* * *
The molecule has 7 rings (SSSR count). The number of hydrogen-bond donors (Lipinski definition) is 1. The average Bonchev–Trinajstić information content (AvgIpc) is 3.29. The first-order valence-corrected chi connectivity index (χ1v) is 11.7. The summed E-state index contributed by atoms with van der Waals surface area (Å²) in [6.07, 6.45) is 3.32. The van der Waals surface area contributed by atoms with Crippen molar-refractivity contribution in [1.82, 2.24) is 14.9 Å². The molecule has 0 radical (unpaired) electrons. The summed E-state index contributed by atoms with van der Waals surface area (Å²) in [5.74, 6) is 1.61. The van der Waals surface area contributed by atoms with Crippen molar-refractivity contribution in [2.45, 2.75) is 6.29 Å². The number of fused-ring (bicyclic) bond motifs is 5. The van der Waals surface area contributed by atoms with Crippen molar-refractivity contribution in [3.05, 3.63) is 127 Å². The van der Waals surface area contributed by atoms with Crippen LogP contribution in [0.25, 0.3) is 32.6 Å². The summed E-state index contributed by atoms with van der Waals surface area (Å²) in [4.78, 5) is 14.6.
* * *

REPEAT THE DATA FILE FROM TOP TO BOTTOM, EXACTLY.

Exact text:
The molecule has 7 rings (SSSR count). The number of hydrogen-bond donors (Lipinski definition) is 1. The average Bonchev–Trinajstić information content (AvgIpc) is 3.29. The first-order valence-corrected chi connectivity index (χ1v) is 11.7. The summed E-state index contributed by atoms with van der Waals surface area (Å²) in [6.07, 6.45) is 3.32. The van der Waals surface area contributed by atoms with Crippen molar-refractivity contribution in [1.82, 2.24) is 14.9 Å². The molecule has 0 radical (unpaired) electrons. The summed E-state index contributed by atoms with van der Waals surface area (Å²) in [5.74, 6) is 1.61. The van der Waals surface area contributed by atoms with Crippen molar-refractivity contribution in [2.45, 2.75) is 6.29 Å². The number of fused-ring (bicyclic) bond motifs is 5. The van der Waals surface area contributed by atoms with Crippen molar-refractivity contribution in [3.05, 3.63) is 127 Å². The van der Waals surface area contributed by atoms with Crippen LogP contribution in [0.25, 0.3) is 32.6 Å². The summed E-state index contributed by atoms with van der Waals surface area (Å²) in [4.78, 5) is 14.6.